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Title:Microscopic dynamical studies of the effects of the nuclear equation of state in intermediate-energy heavy-ion collisions
Author(s):Lenk, Robert John
Doctoral Committee Chair(s):Baym, Gordon A.
Department / Program:Physics
Discipline:Physics
Degree:Ph.D.
Genre:Dissertation
Subject(s):nuclear equation of state
intermediate-energy heavy-ion collisions
microscopic dynamical calculations
fragmentation reactions
Bevalac-energy collisions
hot charged classical drops
Abstract:We study the role of the nuclear equation of state in intermediate-energy heavy-ion collisions using microscopic dynamical calculations. The relevant properties of the nuclear equation of state, and their manifestation in fragmentation reactions and Bevalac-energy collisions are reviewed. The available data on these collisions is summarized. We calculate the disassembly of hot charged classical drops that have an equation of state similar to that of nuclear matter. It is found that the region of adiabatic instability of the liquidvapor phase transition is responsible for the rapid fragmentation of hot systems. For cooler drops, we find that this unstable region causes large deformations in the droplet shape that are exploited by the Coulomb force, resulting in fast binary and multiple fission decay modes. We discuss the use of the Vlasov-Nordheim equation in calculating heavy-ion collisions, and present a new method for solving the nuclear Vlasov equation with far greater accuracy than other existing methods. This method is used to study the role of the quantum Fermi motion in heavy-ion collisions. We also study the accuracy of Vlasov-Nordheim theory in the classical limit (i.e., Vlasov- Boltzmann) by comparing its predictions with the exact results of a classical model of heavy-ion collisions. It is shown that, although the Vlasov-Boltzmann theory can reproduce the general trends, it fails to reproduce the correct values of several specific observables. In this limited study, we do not find that the theory is very useful for deducing the incompressibility of matter from collision data.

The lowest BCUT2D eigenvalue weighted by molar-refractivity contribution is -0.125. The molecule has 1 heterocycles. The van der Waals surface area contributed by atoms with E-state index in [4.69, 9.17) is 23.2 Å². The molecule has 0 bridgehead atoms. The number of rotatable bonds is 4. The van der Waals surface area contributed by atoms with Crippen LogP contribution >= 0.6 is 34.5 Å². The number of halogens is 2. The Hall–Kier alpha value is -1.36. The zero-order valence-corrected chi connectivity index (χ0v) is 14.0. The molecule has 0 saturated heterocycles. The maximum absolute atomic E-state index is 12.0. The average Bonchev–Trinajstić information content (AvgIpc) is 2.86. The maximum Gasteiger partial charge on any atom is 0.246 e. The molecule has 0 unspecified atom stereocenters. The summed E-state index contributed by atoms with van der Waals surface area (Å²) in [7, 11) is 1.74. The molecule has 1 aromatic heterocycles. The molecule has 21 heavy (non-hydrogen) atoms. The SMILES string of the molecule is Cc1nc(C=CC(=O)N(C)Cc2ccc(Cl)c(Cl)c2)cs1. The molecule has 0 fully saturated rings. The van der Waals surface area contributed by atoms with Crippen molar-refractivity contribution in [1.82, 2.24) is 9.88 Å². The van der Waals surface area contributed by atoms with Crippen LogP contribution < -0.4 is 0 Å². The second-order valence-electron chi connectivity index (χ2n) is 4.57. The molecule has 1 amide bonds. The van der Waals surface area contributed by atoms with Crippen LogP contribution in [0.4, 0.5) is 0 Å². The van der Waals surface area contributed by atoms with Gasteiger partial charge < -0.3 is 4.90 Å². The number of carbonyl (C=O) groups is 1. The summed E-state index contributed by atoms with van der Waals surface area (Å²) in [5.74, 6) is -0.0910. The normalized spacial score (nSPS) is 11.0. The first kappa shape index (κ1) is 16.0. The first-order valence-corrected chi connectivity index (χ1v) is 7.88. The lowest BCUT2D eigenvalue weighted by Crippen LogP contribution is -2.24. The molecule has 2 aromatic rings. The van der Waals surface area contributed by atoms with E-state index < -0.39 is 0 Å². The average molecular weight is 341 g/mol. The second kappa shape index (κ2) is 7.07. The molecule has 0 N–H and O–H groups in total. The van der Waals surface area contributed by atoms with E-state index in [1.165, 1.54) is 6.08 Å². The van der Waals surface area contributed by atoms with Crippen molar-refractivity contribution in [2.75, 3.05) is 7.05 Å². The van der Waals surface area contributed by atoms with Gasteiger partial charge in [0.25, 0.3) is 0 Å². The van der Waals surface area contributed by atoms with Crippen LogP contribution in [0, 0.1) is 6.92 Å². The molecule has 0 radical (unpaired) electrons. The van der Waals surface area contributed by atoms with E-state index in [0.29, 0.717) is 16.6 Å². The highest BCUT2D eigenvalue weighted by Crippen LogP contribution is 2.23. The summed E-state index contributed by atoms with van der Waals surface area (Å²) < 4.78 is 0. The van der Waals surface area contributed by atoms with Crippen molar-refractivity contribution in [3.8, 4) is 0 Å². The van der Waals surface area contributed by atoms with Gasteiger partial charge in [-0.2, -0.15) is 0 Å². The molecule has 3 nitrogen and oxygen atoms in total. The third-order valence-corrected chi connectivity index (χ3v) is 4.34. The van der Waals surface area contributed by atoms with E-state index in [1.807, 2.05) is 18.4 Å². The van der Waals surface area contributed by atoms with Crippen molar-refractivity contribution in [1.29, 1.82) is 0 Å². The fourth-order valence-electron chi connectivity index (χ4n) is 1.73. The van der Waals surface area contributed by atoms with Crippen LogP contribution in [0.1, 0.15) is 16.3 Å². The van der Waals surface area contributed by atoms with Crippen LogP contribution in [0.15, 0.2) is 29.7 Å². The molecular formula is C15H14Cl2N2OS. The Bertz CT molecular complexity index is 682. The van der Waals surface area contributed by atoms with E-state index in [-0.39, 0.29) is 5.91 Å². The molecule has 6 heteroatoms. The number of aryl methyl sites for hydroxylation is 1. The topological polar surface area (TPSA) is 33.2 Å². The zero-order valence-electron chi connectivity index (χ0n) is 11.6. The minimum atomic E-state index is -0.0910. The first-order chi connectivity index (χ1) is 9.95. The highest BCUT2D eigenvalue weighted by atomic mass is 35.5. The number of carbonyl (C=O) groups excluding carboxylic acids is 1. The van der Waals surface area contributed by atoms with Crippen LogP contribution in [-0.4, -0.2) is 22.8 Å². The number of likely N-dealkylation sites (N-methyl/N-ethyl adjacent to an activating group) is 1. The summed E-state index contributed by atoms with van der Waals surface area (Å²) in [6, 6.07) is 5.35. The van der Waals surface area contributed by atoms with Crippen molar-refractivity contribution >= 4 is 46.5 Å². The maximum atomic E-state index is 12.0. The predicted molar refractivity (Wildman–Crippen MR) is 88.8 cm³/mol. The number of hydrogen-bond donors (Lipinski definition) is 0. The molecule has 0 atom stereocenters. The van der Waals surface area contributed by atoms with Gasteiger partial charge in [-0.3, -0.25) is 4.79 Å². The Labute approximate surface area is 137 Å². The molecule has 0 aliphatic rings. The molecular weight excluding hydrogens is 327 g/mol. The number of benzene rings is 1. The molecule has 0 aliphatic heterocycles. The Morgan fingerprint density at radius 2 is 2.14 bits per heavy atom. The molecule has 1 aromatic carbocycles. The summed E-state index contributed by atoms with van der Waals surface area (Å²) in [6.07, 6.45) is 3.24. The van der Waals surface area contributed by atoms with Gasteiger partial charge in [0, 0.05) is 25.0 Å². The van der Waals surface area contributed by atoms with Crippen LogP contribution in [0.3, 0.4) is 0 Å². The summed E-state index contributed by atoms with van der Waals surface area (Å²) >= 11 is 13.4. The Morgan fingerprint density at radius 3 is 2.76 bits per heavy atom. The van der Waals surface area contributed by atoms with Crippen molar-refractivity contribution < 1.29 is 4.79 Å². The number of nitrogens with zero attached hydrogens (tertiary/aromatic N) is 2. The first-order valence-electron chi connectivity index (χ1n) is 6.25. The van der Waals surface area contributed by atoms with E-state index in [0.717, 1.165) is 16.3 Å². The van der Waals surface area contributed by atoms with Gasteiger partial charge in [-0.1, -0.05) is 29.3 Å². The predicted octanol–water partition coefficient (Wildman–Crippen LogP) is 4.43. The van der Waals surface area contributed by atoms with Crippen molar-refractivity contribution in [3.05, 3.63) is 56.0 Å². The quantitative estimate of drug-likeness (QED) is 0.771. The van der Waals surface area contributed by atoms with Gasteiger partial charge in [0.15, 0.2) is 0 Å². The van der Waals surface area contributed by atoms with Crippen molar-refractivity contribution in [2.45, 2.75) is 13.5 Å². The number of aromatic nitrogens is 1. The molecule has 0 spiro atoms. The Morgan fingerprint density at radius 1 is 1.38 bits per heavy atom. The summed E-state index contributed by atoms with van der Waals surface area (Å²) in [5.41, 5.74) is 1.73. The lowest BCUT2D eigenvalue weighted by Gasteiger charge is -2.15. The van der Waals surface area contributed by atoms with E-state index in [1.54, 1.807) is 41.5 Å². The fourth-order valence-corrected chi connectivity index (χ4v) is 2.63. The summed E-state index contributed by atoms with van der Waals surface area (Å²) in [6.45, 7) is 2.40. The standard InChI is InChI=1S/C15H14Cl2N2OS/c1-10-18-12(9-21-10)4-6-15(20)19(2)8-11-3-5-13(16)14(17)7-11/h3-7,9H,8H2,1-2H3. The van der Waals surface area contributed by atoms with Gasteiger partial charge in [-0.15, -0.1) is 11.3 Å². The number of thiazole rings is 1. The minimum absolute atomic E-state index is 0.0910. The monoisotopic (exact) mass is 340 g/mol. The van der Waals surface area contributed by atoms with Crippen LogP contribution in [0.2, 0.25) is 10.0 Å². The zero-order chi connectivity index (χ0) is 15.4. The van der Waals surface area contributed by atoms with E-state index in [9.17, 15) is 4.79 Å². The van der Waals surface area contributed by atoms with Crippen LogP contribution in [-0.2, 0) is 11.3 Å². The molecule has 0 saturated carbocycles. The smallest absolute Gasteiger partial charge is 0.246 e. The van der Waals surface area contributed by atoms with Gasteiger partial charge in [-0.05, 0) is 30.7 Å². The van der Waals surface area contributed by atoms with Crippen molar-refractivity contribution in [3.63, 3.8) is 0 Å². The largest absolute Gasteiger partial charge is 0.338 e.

Issue Date:1990
Genre:Dissertation / Thesis
Type:Text
Language:English
URI:http://hdl.handle.net/2142/25204
Rights Information:1990 Robert John Lenk
Date Available in IDEALS:2011-06-01
Identifier in Online Catalog:1856884


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